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For people who haven’t heard the term before, Hungaricum refers to a thing or phenomenon that is unique to Hungary and therefore represents great value for the Hungarians. The term comes from the combination of the words Hungary or Hungaria and “unikum”, meaning “unique” in Hungarian.
Especially important to Hungarians are the many and varied foods and drinks of the country. Here are just a few of the newly-announced edible and drinkable Hungaricums.
Hungaricums#1 – Tasty soups
Tisza Fish Soup is characteristic of the Tisza River region, where the preparation of a stock from the head, tail, fins, and spine is considered a key preparation before the filet is cooked.
Goulash soup was the traditional meal for the shepherds on the plains. It was a rich and filling food they needed to last them through their hard working day. Real Hungarian goulash is made from potato, beef (preferably grey cattle), paprika, spices and sometimes Hungarian gnocchi. It is made like a soup, but in the end it’s more like a stew.
Fisherman’s soup is a thick soup made in a pot on an open fire. The main ingredients are river or lake common carp, paprika, spices and onion. The most famous types of fisherman’s soup are the bajai, balatoni and szegedi.
Hungaricums#2 – Unique beverages
Tokaji Aszú is a wine from the Tokaj-Hegyalja region in northeastern Hungary. The region is noted for its sweet wines, made from grapes affected by the noble rot. Tokaji Aszú is a world-famous Hungarian dessert wine, also called the “king of wines, wine of kings.” Tokaji is the only wine in the world that is mentioned in its nation’s national anthem.
Eger Bull’s Blood, or Bikavér, is a special type of red wine cuvée, made in the wine region of Eger. The name comes from the Turkish Era when, according to legend, Turkish soldiers thought the red liquid was bull’s blood which made the castle defenders stronger as they drank it.
Pálinka is the alcoholic drink made from fruit or pomace only grown in Hungary and some parts of Austria. By law, no additional ingredients are allowed, except pure water. Really good pálinka is smooth and fruity and has an alcohol content of around 40%.
Unicum is a special, bitter, alcoholic liqueur made with herbs and spices that Hungarians swear by as an aid to digestion, among many other things.
Hungaricums#3 – Meaty goods
Pick “Winter” Salami. For more than 130 years the Pick Company in Szeged has been creating unique flavours and unforgettable treats with its top-quality products. Pick Winter Salami, a real delicacy, is the company’s most famous product.
Sausages: besides salamis, are one of Hungary’s most delicious treats, made of pork meat and spiced with paprika. The production procedure is regulated by strict rules.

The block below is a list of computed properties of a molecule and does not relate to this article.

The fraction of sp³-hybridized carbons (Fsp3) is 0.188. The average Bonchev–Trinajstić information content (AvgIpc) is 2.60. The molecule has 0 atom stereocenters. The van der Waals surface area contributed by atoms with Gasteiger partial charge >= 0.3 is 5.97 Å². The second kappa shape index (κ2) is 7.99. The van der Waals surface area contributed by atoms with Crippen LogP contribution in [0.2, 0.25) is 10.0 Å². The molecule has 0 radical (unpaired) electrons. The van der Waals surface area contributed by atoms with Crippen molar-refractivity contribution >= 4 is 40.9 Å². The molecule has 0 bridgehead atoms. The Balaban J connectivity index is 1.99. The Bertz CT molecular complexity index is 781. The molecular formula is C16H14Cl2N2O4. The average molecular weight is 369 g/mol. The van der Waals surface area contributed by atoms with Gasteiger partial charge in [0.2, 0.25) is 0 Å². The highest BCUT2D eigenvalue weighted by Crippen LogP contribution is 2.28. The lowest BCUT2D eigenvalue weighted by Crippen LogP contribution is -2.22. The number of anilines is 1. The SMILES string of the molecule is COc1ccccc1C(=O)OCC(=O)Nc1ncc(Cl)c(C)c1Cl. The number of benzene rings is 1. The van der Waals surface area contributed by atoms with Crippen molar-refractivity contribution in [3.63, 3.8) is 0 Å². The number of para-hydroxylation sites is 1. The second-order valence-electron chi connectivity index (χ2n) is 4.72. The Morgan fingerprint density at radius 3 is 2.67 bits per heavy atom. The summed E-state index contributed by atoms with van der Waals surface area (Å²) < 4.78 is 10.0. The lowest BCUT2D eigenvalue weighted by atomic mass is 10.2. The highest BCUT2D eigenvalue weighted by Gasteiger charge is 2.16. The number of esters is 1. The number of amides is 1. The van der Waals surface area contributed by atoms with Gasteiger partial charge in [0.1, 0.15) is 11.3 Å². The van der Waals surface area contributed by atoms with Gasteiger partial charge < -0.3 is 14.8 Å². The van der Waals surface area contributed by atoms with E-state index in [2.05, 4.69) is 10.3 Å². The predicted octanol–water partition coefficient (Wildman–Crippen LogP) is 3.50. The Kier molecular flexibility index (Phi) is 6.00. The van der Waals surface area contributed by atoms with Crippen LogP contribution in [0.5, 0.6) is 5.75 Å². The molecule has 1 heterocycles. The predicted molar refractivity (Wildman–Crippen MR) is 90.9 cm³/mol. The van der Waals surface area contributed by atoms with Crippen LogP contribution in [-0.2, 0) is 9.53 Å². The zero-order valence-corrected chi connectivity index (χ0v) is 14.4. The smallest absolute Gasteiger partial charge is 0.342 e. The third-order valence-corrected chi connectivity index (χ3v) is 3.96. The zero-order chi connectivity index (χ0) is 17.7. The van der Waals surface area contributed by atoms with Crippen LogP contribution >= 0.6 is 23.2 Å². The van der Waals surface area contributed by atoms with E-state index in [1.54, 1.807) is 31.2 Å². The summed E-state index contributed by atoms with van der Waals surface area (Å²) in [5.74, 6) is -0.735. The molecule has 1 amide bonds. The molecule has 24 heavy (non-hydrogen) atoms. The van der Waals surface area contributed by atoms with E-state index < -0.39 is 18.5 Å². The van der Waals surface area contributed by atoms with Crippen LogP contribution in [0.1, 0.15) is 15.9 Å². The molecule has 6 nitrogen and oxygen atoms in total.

Goose liver or “foie gras”: Hungary is the world’s second-largest foie gras or “Libamáj” producer and the largest exporter. Goose liver is part of traditional Hungarian cuisine and a must-try when visiting the country.
Hungaricums#4 – Vibrant vegetables
Makó onions, from the town of makó in southeastern Hungary, are famous and beloved nationwide. This type of onion has been refined and developed for centuries by the local gardeners and producers. Makó onions are quite large and are known by their excellent smell and taste.
Paprika: Hungary is a major source of high-quality paprika, ranging from sweet/mild, with a deep bright red colour, to rather spicy/hot, with a brownish orange colour. Paprika is used in a wide range of dishes throughout the world and is an important ingredient of sausages and soups.
Hungaricums#4 – Heaven for the sweet-toothed
Somló-style sponge cake (Somlói Galuska) is a popular Hungarian dessert, made of sponge cake covered with fine chocolate sauce and whipped cream. Dobos cake (Dobostorta) is a layered sponge cake filled with chocolate and nuts, glazed with caramel. Makówki (Mákos Guba) is also a typical Hungarian dessert, made of sweet white bread covered with poppy seeds.
Szamos Marzipan is the gourmet marzipan/chocolate of Hungary. Szamos marzipan is a sweet dessert item used in a variety of ways. The marzipan exhibition in Szentendre displays the art of marzipan making, including the 160-centimetre marzipan model of the Hungarian Parliament building.
Túró Rudi was invented in the 1960s by a small group of dairy industry professionals inspired by a study trip to Moscow. They came up with a unique new product: a dark chocolate bar filled with lemony cottage cheese. The “pöttyös” (literally spotty) theme was part of the original marketing campaign, but now it’s a uniquely recognisable brand of this dessert. In foreign countries it is often found under the brand name “Dots”.
Feature photo: Árpád Pintér/Pixeltaster